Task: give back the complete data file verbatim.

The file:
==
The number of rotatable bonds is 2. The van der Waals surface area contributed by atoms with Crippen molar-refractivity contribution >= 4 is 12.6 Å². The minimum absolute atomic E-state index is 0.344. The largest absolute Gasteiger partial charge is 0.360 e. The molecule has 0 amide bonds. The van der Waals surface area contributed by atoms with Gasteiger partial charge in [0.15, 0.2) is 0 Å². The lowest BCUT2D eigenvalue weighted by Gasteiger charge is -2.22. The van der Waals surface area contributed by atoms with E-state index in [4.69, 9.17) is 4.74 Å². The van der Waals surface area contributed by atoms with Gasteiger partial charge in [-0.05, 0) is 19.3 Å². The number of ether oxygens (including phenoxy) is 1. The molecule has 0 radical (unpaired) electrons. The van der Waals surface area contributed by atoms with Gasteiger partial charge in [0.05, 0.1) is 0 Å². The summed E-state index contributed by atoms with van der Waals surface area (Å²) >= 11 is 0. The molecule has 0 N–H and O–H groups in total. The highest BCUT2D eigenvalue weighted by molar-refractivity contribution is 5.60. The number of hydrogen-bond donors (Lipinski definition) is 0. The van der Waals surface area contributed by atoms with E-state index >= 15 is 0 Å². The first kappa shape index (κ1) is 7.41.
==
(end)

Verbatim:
The number of rotatable bonds is 2. The van der Waals surface area contributed by atoms with Crippen molar-refractivity contribution >= 4 is 12.6 Å². The minimum absolute atomic E-state index is 0.344. The largest absolute Gasteiger partial charge is 0.360 e. The molecule has 0 amide bonds. The van der Waals surface area contributed by atoms with Gasteiger partial charge in [0.15, 0.2) is 0 Å². The lowest BCUT2D eigenvalue weighted by Gasteiger charge is -2.22. The van der Waals surface area contributed by atoms with E-state index in [4.69, 9.17) is 4.74 Å². The van der Waals surface area contributed by atoms with Gasteiger partial charge in [-0.05, 0) is 19.3 Å². The number of ether oxygens (including phenoxy) is 1. The molecule has 0 radical (unpaired) electrons. The van der Waals surface area contributed by atoms with Gasteiger partial charge in [0.05, 0.1) is 0 Å². The summed E-state index contributed by atoms with van der Waals surface area (Å²) >= 11 is 0. The molecule has 0 N–H and O–H groups in total. The highest BCUT2D eigenvalue weighted by molar-refractivity contribution is 5.60. The number of hydrogen-bond donors (Lipinski definition) is 0. The van der Waals surface area contributed by atoms with E-state index >= 15 is 0 Å². The first kappa shape index (κ1) is 7.41.